Eating Local, Part 2: Grow Your Own

Sarene Marshall is the managing director of The Nature Conservancy’s global climate change program. This is the second of her four-part series on the importance of eating locally produced food.

In my last blog post, I introduced some of the health, taste, and environmental benefits of eating locally. Over the next few weeks, I’ll explore different ways to do this, starting with: grow your own!

I know this may be a daunting suggestion. You live in a city or suburb with minimal space, you work and don’t have free time, you have no idea what to plant or when, and/or, you are not fond of the dirty, back-breaking labor involved. Fear not! There are several simple solutions to all those obstacles.

First, let’s demystify the question of what to plant and when. When I first began gardening, I got the greatest tip from a colleague who was way more experienced than I: plant radishes! Even if you aren’t crazy about radishes, trust me – do it. Radishes are among the earliest and fastest-growing veggies, so they give you a great sense of satisfaction. And they take up very little space. On one or two 50-degree days in early spring, sow a few seeds, and in 3 weeks you’ll have a crunchy treat. Toss them with some sour cream, rice vinegar, and honey for a delicious salad.

Make your own connection between food and conservation this Earth Day and throw a Picnic for the Planet. Join all the others who are putting their dot on the map and taking the Earth to lunch.

Next up: greens. Lettuces are also very easy to grow, but don’t wait until it is too warm, because lettuce does not like heat. Opt for loose-leaf varieties such as black-seeded Simpson that can be picked one leaf at a time so you don’t have to wait for a whole head to grow. Sowing just a few seeds every few days during early spring will yield weeks and weeks of daily salads. Not only will they be fresh and delicious, you’ll save a bundle of money (and carbon pollution) over bagged varieties flown from far away. And one of the greatest advantages: with salad right outside, there’s no need for last-minute trips to the store.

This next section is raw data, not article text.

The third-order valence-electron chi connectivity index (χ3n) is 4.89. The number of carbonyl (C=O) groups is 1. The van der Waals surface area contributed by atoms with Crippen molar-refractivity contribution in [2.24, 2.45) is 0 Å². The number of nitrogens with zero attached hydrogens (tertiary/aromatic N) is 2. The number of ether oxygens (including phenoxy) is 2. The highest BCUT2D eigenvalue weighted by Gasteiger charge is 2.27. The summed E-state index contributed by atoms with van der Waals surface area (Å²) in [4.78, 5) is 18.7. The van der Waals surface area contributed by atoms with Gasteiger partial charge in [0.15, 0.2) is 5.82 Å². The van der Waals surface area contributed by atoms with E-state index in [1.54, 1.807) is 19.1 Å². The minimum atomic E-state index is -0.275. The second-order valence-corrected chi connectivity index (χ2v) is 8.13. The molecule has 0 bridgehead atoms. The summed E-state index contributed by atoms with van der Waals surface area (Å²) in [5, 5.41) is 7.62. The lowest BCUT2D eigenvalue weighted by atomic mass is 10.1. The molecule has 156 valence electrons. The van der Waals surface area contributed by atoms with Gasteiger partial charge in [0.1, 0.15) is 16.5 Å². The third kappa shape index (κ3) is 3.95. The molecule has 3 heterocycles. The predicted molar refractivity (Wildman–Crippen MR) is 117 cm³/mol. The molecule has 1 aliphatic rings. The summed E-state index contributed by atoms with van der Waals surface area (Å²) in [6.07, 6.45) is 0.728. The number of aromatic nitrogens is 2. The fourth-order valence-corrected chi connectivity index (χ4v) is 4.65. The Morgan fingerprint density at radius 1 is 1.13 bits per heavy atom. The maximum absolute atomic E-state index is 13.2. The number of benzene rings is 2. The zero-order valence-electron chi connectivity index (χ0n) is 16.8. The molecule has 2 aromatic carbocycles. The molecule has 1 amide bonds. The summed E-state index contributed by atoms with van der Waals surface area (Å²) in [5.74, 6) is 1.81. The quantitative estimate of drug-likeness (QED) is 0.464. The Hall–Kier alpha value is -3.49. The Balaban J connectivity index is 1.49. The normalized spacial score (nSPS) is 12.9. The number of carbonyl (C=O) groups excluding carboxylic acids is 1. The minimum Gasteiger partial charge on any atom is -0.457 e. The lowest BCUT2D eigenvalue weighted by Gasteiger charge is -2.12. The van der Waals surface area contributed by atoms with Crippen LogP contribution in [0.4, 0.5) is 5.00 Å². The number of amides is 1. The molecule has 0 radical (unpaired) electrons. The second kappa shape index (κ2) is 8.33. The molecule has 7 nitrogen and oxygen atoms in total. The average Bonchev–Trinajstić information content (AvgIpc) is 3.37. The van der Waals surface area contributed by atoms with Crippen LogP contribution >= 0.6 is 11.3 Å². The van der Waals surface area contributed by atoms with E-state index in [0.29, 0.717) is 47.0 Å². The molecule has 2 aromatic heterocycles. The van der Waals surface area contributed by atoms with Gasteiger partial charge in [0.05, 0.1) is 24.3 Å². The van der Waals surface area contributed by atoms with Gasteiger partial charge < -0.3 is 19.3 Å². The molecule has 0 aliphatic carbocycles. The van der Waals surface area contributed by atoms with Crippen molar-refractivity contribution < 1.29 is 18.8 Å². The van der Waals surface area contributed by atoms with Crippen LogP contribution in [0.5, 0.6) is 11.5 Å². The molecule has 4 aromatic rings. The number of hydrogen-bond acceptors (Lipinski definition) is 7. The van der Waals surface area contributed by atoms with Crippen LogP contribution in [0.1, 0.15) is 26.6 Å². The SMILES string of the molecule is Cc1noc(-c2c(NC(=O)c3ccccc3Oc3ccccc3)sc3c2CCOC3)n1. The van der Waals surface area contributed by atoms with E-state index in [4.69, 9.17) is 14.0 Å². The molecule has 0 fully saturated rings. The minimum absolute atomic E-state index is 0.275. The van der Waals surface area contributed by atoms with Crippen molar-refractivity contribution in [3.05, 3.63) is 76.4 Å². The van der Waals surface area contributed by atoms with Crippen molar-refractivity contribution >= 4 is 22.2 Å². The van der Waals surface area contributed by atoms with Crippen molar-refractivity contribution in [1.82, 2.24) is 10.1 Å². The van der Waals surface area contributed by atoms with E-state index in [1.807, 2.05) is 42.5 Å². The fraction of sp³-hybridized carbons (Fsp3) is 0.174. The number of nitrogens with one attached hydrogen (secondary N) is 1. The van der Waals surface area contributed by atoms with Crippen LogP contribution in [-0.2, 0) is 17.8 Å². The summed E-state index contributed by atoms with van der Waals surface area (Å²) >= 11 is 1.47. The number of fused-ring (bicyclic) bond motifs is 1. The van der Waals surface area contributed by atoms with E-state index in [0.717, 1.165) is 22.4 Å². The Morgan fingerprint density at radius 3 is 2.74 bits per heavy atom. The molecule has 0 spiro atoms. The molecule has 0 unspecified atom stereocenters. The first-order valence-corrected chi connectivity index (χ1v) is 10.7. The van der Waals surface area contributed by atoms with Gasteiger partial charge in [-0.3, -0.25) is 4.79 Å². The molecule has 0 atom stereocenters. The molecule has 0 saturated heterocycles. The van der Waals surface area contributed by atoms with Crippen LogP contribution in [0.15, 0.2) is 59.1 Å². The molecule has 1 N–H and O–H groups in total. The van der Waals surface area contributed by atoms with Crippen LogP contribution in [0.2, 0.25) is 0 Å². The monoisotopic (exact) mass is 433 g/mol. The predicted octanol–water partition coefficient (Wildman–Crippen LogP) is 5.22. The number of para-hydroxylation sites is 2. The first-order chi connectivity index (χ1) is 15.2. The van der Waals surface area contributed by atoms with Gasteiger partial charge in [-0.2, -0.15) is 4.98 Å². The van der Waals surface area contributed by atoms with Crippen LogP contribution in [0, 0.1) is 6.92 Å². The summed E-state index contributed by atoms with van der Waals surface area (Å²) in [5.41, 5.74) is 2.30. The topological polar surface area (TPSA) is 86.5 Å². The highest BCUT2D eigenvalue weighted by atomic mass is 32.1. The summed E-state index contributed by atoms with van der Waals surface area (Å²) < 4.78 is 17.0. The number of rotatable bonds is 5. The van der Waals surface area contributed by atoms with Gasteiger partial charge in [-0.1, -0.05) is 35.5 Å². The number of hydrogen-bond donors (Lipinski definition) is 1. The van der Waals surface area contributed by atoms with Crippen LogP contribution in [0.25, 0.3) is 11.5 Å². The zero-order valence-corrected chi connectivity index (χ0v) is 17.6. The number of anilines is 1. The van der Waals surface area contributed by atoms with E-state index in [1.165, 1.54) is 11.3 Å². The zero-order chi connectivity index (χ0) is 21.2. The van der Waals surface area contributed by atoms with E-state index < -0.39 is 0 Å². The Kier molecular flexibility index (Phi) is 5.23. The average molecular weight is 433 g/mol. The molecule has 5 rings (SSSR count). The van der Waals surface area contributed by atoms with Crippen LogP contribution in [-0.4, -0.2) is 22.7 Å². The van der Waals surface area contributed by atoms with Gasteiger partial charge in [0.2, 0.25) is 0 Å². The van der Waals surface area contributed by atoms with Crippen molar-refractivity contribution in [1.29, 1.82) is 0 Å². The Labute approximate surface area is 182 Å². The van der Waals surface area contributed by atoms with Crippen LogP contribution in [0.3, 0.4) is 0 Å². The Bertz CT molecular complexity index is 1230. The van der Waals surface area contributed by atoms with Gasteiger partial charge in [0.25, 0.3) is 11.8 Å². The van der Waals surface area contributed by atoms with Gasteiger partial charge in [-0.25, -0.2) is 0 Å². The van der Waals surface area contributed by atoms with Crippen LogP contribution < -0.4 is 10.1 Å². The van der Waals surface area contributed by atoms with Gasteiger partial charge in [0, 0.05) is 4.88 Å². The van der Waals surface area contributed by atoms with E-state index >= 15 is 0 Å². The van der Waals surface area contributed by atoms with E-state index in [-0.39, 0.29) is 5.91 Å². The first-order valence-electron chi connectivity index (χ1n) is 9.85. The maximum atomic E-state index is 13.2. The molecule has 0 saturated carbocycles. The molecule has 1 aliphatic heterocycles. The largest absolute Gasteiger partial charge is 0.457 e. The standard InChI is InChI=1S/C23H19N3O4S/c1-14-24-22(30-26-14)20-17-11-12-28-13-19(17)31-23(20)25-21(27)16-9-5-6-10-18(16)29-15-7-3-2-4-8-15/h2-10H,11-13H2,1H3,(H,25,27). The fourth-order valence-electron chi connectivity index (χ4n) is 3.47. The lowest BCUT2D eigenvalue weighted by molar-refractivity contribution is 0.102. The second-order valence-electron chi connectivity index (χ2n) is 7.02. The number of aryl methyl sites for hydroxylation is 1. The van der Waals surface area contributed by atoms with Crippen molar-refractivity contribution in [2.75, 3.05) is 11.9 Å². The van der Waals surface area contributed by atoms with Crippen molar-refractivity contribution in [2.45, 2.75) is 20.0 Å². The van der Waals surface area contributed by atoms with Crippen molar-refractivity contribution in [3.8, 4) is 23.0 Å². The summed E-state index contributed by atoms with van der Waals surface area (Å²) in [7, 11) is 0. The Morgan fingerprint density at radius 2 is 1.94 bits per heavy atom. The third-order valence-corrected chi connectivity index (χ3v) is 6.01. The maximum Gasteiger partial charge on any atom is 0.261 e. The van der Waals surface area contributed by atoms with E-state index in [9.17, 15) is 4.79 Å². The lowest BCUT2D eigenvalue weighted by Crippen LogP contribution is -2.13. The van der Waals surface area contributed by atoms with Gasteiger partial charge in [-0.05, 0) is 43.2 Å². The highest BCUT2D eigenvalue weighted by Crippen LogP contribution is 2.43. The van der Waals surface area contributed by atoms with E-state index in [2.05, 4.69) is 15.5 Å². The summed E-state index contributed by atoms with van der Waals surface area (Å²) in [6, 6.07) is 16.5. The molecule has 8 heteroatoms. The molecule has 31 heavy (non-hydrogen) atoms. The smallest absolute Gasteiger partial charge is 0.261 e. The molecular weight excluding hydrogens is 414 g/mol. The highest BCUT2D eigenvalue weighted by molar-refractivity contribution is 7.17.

Once it’s warmer, go crazy with your summer veggies– tomatoes, peppers, zucchini, and the like. I start most of these from plants, since they are more reliable and yield results faster. And don’t forget to put in some herbs, like basil and oregano, which are wonderful in tomato salads and in marinades for simply-grilled meats. Just writing that makes me hungry for a patio dinner on a summer evening.

But you don’t have acres of land? Me neither. On the advice of another experienced gardener, I follow the square foot gardening method, a tried-and-true approach perfectly suited to those of us with little space, little time, and/or little energy to dedicate to growing food. The square foot method prevents you from engaging in one of the biggest errors of the hobby gardener: overplanting. For years, my garden – which produced plenty for our family of four – consisted of three 4 foot-by-eight foot raised wooden boxes, and one two-by-eight box with a trellis (for vine crops like tomatoes, beans, and melons). In addition to providing straight edges for each square, the sides of the boxes made for easy seating, saving my back and knees from bending and digging. Having everything neatly delineated in squares makes it easy to plan and maintain mini-plots for each item you grow, to water as needed and to spot intruding weeds or insects. And children can even get involved in tending their own square(s).

For those with no space to put a single box, community gardens – in other words, shared plots of land that neighbors tend – are a great alternative. Beyond providing a source of recreation, social connection, and green space, these plots can generate plenty of local food. According to the American Community Gardening Association there are more than 18,000 such gardens across the U.S. today, but, during WWII, an astonishing 44% of vegetables in the United States were grown in community “Victory Gardens.” In contrast, today more than half of the nation’s produce comes from California’s San Joaquin valley. Imagine what a resurgence of community gardens would do to reduce the massive amount of fuel we use to transport food, and cushion the blow of shrinking family budgets and rising food prices.

(Image: Winter harvest in a square foot garden. Image credit: KoryeLogan/Flickr through a Creative Commons license.)

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  1. Enjoyed your article and the tip about radishes. I have a small raised garden spot of my own alongside the driveway of my small suburban lot. Love the idea of squares. Never considered that. My garden yields enough for me and a few friends/relatives every year. I even grow cantalope by using a tomato cage and hammocks. Again, I enjoyed your article.

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